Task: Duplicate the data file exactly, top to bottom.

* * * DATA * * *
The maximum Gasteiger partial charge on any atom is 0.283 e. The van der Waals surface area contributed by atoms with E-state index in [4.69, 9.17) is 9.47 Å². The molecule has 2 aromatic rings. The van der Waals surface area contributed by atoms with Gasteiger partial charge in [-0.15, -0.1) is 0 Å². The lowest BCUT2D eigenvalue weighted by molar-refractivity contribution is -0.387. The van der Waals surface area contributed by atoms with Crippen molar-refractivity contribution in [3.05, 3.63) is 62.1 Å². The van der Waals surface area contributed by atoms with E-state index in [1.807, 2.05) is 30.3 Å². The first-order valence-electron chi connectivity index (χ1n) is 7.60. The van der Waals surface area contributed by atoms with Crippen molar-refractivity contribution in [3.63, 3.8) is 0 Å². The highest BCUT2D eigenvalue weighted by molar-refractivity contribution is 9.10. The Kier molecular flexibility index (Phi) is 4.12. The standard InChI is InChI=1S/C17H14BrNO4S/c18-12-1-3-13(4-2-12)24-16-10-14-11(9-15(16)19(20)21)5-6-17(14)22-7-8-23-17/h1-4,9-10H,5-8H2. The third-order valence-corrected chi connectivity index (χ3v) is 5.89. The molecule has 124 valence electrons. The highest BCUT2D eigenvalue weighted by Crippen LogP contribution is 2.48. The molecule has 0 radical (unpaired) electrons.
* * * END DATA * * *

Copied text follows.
The maximum Gasteiger partial charge on any atom is 0.283 e. The van der Waals surface area contributed by atoms with E-state index in [4.69, 9.17) is 9.47 Å². The molecule has 2 aromatic rings. The van der Waals surface area contributed by atoms with Gasteiger partial charge in [-0.15, -0.1) is 0 Å². The lowest BCUT2D eigenvalue weighted by molar-refractivity contribution is -0.387. The van der Waals surface area contributed by atoms with Crippen molar-refractivity contribution in [3.05, 3.63) is 62.1 Å². The van der Waals surface area contributed by atoms with E-state index in [1.807, 2.05) is 30.3 Å². The first-order valence-electron chi connectivity index (χ1n) is 7.60. The van der Waals surface area contributed by atoms with Crippen molar-refractivity contribution in [3.63, 3.8) is 0 Å². The highest BCUT2D eigenvalue weighted by molar-refractivity contribution is 9.10. The Kier molecular flexibility index (Phi) is 4.12. The standard InChI is InChI=1S/C17H14BrNO4S/c18-12-1-3-13(4-2-12)24-16-10-14-11(9-15(16)19(20)21)5-6-17(14)22-7-8-23-17/h1-4,9-10H,5-8H2. The third-order valence-corrected chi connectivity index (χ3v) is 5.89. The molecule has 124 valence electrons. The highest BCUT2D eigenvalue weighted by Crippen LogP contribution is 2.48. The molecule has 0 radical (unpaired) electrons.